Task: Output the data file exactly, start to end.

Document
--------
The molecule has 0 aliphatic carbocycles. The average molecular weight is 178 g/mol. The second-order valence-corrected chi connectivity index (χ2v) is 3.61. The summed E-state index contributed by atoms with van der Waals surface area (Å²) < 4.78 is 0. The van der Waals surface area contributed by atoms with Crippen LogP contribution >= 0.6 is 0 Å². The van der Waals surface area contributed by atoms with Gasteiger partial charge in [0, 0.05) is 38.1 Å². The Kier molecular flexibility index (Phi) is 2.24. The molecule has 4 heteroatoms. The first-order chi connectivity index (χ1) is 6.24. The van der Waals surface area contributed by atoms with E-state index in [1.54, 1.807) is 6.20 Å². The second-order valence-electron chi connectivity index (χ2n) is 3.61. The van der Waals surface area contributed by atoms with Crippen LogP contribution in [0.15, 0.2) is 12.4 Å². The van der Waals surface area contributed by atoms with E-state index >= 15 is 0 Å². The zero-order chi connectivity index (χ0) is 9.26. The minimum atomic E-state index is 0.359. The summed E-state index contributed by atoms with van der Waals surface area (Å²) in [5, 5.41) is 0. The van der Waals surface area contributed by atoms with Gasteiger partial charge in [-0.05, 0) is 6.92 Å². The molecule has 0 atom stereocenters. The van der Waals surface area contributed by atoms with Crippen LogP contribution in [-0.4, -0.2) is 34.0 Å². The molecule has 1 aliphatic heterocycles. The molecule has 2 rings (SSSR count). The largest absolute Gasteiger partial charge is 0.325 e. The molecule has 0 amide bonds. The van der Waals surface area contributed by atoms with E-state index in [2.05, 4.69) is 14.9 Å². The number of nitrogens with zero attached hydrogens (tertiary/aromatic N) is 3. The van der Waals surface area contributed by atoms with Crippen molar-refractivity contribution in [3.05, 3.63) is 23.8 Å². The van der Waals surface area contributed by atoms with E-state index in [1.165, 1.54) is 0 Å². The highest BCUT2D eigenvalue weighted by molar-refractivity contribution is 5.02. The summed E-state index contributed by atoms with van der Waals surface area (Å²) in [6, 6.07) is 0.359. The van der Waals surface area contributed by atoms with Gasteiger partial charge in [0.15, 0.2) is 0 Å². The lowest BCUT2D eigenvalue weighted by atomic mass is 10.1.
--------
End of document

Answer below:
The molecule has 0 aliphatic carbocycles. The average molecular weight is 178 g/mol. The second-order valence-corrected chi connectivity index (χ2v) is 3.61. The summed E-state index contributed by atoms with van der Waals surface area (Å²) < 4.78 is 0. The van der Waals surface area contributed by atoms with Crippen LogP contribution >= 0.6 is 0 Å². The van der Waals surface area contributed by atoms with Gasteiger partial charge in [0, 0.05) is 38.1 Å². The Kier molecular flexibility index (Phi) is 2.24. The molecule has 4 heteroatoms. The first-order chi connectivity index (χ1) is 6.24. The van der Waals surface area contributed by atoms with E-state index in [1.54, 1.807) is 6.20 Å². The second-order valence-electron chi connectivity index (χ2n) is 3.61. The van der Waals surface area contributed by atoms with Crippen LogP contribution in [0.15, 0.2) is 12.4 Å². The van der Waals surface area contributed by atoms with E-state index >= 15 is 0 Å². The zero-order chi connectivity index (χ0) is 9.26. The minimum atomic E-state index is 0.359. The summed E-state index contributed by atoms with van der Waals surface area (Å²) in [5, 5.41) is 0. The van der Waals surface area contributed by atoms with Gasteiger partial charge in [-0.05, 0) is 6.92 Å². The molecule has 0 atom stereocenters. The van der Waals surface area contributed by atoms with Crippen LogP contribution in [-0.4, -0.2) is 34.0 Å². The molecule has 1 aliphatic heterocycles. The molecule has 2 rings (SSSR count). The largest absolute Gasteiger partial charge is 0.325 e. The molecule has 0 amide bonds. The van der Waals surface area contributed by atoms with E-state index in [2.05, 4.69) is 14.9 Å². The number of nitrogens with zero attached hydrogens (tertiary/aromatic N) is 3. The van der Waals surface area contributed by atoms with Crippen molar-refractivity contribution in [3.05, 3.63) is 23.8 Å². The van der Waals surface area contributed by atoms with E-state index in [1.165, 1.54) is 0 Å². The highest BCUT2D eigenvalue weighted by molar-refractivity contribution is 5.02. The summed E-state index contributed by atoms with van der Waals surface area (Å²) in [6, 6.07) is 0.359. The van der Waals surface area contributed by atoms with Gasteiger partial charge in [0.15, 0.2) is 0 Å². The lowest BCUT2D eigenvalue weighted by atomic mass is 10.1.